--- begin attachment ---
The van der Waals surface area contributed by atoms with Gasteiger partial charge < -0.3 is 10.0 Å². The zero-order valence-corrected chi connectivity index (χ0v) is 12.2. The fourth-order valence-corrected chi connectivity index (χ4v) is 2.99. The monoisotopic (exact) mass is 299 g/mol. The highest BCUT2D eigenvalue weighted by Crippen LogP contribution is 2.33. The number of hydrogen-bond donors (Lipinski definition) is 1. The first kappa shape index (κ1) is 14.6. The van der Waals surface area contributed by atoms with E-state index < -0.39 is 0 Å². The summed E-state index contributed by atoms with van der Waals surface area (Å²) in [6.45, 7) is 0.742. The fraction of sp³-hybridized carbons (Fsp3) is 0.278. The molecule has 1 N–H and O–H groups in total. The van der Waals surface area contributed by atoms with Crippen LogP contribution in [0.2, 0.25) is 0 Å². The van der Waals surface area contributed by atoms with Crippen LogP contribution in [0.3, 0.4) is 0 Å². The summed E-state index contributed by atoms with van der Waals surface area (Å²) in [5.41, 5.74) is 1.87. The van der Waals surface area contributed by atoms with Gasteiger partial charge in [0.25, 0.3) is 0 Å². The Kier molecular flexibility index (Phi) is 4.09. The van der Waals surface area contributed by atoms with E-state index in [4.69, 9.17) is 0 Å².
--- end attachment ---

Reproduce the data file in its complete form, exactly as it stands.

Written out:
The van der Waals surface area contributed by atoms with Gasteiger partial charge < -0.3 is 10.0 Å². The zero-order valence-corrected chi connectivity index (χ0v) is 12.2. The fourth-order valence-corrected chi connectivity index (χ4v) is 2.99. The monoisotopic (exact) mass is 299 g/mol. The highest BCUT2D eigenvalue weighted by Crippen LogP contribution is 2.33. The number of hydrogen-bond donors (Lipinski definition) is 1. The first kappa shape index (κ1) is 14.6. The van der Waals surface area contributed by atoms with E-state index < -0.39 is 0 Å². The summed E-state index contributed by atoms with van der Waals surface area (Å²) in [6.45, 7) is 0.742. The fraction of sp³-hybridized carbons (Fsp3) is 0.278. The molecule has 1 N–H and O–H groups in total. The van der Waals surface area contributed by atoms with Crippen LogP contribution in [0.2, 0.25) is 0 Å². The van der Waals surface area contributed by atoms with Crippen LogP contribution in [0.3, 0.4) is 0 Å². The summed E-state index contributed by atoms with van der Waals surface area (Å²) in [5.41, 5.74) is 1.87. The van der Waals surface area contributed by atoms with Gasteiger partial charge in [0.25, 0.3) is 0 Å². The Kier molecular flexibility index (Phi) is 4.09. The van der Waals surface area contributed by atoms with E-state index in [4.69, 9.17) is 0 Å².